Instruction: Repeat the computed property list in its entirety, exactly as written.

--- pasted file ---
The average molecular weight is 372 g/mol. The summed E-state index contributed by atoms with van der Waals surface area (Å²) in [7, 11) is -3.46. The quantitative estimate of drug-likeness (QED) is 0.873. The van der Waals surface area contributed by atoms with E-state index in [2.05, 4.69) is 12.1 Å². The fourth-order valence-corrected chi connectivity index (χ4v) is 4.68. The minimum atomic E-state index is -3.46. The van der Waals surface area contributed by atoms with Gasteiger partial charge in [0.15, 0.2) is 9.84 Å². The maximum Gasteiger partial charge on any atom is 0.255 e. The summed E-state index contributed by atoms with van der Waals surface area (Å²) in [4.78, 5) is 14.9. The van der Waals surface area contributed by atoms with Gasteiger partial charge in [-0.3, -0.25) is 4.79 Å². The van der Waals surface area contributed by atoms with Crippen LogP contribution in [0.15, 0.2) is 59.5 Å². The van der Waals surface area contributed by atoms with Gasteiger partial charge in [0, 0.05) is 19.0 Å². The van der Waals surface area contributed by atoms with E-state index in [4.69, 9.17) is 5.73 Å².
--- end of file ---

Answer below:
The average molecular weight is 372 g/mol. The summed E-state index contributed by atoms with van der Waals surface area (Å²) in [7, 11) is -3.46. The quantitative estimate of drug-likeness (QED) is 0.873. The van der Waals surface area contributed by atoms with E-state index in [2.05, 4.69) is 12.1 Å². The fourth-order valence-corrected chi connectivity index (χ4v) is 4.68. The minimum atomic E-state index is -3.46. The van der Waals surface area contributed by atoms with Gasteiger partial charge in [0.15, 0.2) is 9.84 Å². The maximum Gasteiger partial charge on any atom is 0.255 e. The summed E-state index contributed by atoms with van der Waals surface area (Å²) in [4.78, 5) is 14.9. The van der Waals surface area contributed by atoms with Gasteiger partial charge in [-0.3, -0.25) is 4.79 Å². The van der Waals surface area contributed by atoms with Crippen LogP contribution in [0.15, 0.2) is 59.5 Å². The van der Waals surface area contributed by atoms with Gasteiger partial charge in [0, 0.05) is 19.0 Å². The van der Waals surface area contributed by atoms with E-state index in [4.69, 9.17) is 5.73 Å².